A Community Devoted to the Preservation and Practice of Celestial Navigation and Other Methods of Traditional Wayfinding
From: Frank Reed
Date: 2015 Aug 24, 20:37 -0700
Mark Coady, you wrote:
"My home port is in West Cove Noank."
Oh sure. I've heard of Noank. :) Hey, have you seen the sign over on the west side of the peninsula (about 2000 feet due east from the head of West Cover) commemorating the marriage of Amelia Earhart in Noank? And do you know the connection to NavList? We also had a NavList dinner at the Seahorse right there on West Cove with visitors from all over the US (Ken Gebhart, owner of Celestaire and distributor of the Astra sextants, flew in from Kansas to join us).
"The last errors were in calculated GMT. with 2 -3 minutes TIME (GMT)"
Ok. Assuming that all other things were done correctly, this would typically imply an error of 1-1.5 minutes in the lunar arc.
"I know my index correction was in error."
Well, maybe that's all it was. Do you really think your IC was wrong by a minute of arc or more? That would normally be considered an unlikely error.
"I expect better. Doing straight altitude sights with that same sextant last summer I was getting positional errors of <2 miles often enough to make me happy."
For altitude sights that would be reasonable, but I agree for lunars you can expect better. So there's a puzzle! And puzzles are fun.
You also wrote:
"So far I was using straight calculator spherical trig (variations on the spherical law of cosines) to resolve relative bearing angle with semidiameter corrected altitudes, followed by calculating true lunar distance using RBA, and computed altitudes."
Those expressions "RBA" and "relative bearing angle" come from John Karl's book (or some other source directly based on it). The name "azimuth difference" has been around a lot longer. I don't know why John felt he needed to muddy the waters with new terminology and an acronym, too. The technique you're describing should, of course, work fine, but you have to be careful about details. I would not be surprised if you discover that some of your several minutes of error in computed GMT is coming, not from your observations, but from your particular style of clearing the sights. Try the online tool I described earlier. It has been in wide use by lunarians all around the world since 2004. It has many advantages including the direct calculation of the ephemeris data. All you have to enter is your known location and the measured lunar arc (plus the usual details like IC). It does everything else and immediately returns the error in your lunar observation. Simple. There are also slick nineteenth century methods for clearing lunars and very fast modern calculator methods for clearing lunars. Here's a little essay on Easy Lunars (a calculator method, also easily adapted fro slide rule use) which I wrote way back in April 2004: http://reednavigation.com/lunars/easylun.html. I plan to revisit this soon.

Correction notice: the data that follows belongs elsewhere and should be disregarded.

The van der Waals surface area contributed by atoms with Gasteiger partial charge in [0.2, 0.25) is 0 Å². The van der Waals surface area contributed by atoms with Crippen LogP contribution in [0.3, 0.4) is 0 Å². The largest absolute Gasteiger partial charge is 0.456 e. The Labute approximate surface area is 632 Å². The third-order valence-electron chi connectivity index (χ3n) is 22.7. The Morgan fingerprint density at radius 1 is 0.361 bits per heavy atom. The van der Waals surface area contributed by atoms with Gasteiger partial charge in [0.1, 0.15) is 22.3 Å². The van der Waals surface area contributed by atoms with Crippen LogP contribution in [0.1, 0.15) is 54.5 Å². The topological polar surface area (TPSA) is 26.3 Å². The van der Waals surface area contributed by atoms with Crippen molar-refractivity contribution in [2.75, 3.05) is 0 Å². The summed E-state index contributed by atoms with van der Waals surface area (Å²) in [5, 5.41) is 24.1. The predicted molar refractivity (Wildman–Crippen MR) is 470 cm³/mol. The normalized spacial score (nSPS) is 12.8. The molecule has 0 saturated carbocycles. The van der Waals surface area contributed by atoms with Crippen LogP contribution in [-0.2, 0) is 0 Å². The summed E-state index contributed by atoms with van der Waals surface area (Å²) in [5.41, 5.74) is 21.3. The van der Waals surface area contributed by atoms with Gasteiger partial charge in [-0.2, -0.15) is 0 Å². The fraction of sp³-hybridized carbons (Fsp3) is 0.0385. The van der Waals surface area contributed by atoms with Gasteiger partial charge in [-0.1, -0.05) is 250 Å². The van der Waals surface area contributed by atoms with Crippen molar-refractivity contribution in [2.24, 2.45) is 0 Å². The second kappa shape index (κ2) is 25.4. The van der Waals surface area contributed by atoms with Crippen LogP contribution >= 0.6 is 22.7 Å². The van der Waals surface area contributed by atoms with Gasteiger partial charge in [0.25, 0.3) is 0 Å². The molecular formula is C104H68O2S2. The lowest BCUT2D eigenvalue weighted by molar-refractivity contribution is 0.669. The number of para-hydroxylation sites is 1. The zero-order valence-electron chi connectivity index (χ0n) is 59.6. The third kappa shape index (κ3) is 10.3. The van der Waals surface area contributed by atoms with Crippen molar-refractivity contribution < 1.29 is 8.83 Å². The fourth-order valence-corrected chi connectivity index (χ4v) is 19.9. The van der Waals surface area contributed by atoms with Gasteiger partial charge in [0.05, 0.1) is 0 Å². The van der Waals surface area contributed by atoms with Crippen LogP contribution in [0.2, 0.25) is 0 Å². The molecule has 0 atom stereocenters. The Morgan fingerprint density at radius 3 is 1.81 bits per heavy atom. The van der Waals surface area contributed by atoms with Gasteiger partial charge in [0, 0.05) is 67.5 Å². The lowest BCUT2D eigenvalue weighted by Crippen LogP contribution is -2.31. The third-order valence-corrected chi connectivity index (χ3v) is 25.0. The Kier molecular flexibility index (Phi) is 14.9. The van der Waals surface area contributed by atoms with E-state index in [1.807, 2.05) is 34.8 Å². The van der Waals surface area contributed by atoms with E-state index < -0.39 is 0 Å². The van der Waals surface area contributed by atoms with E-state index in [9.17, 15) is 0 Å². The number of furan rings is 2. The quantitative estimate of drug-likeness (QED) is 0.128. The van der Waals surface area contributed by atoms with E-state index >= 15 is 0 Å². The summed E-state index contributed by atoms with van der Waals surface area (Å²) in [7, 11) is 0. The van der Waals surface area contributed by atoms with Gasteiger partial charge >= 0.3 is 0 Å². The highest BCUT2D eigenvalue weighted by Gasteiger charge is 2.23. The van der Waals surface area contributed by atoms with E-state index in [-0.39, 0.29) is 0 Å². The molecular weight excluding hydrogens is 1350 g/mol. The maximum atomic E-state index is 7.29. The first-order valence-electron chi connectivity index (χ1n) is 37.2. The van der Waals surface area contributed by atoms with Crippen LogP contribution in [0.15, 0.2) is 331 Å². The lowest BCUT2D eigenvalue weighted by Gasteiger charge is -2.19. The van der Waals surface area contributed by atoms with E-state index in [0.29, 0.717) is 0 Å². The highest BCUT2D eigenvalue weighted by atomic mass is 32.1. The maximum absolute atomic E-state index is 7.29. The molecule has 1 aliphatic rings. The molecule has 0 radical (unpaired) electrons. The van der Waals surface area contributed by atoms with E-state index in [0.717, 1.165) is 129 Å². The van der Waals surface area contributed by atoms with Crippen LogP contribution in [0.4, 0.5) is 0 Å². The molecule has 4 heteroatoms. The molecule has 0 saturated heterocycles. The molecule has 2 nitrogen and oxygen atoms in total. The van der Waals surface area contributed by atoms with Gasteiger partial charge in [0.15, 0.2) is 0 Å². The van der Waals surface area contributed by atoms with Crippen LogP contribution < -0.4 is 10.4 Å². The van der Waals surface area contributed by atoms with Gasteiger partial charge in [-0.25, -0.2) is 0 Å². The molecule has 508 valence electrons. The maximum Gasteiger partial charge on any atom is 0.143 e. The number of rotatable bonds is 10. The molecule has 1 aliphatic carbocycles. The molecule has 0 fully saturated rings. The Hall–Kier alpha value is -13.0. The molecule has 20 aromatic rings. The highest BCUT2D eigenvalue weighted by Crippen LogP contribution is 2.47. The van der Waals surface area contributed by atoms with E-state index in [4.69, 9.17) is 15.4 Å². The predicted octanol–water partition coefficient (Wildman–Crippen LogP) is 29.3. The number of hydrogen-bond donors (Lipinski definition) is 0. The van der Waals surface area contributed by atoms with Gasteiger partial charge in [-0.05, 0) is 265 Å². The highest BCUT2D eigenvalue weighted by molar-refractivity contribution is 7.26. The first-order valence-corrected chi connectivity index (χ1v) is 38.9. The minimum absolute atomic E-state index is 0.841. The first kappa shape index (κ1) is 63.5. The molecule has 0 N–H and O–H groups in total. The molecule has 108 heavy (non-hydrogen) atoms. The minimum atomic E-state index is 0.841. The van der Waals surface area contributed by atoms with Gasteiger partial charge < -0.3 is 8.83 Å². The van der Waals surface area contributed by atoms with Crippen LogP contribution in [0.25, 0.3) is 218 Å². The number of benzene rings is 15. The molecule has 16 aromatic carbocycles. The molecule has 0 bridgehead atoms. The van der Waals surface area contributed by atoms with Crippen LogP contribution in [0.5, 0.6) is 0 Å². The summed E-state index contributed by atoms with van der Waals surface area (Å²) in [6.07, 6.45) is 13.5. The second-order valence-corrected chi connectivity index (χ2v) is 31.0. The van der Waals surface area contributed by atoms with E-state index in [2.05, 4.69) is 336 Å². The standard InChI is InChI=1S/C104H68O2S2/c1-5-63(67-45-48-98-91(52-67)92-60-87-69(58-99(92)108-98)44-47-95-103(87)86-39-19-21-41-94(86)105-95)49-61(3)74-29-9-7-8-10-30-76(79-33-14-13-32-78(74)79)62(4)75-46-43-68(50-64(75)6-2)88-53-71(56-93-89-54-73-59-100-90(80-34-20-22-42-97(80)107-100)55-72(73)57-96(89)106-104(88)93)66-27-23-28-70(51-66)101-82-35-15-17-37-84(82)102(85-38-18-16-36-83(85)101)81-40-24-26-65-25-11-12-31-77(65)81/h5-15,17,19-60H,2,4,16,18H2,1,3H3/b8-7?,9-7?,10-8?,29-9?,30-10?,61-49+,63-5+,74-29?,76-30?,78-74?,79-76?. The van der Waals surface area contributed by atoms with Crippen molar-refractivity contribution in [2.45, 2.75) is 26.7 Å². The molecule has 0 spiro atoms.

"I just went through last month and worked all the sample problems in the Stark Tables. Have not used them for my own sights yet."
Bruce Stark's tables are interesting to ponder, and his publication helped launch a renewed interest in lunars among navigation enthusiasts back in the 1990s. But their time has come and gone. They're not traditional lunar tables. They're a realization of a unique, idiosyncratic modern technique invented by Bruce Stark circa 1990.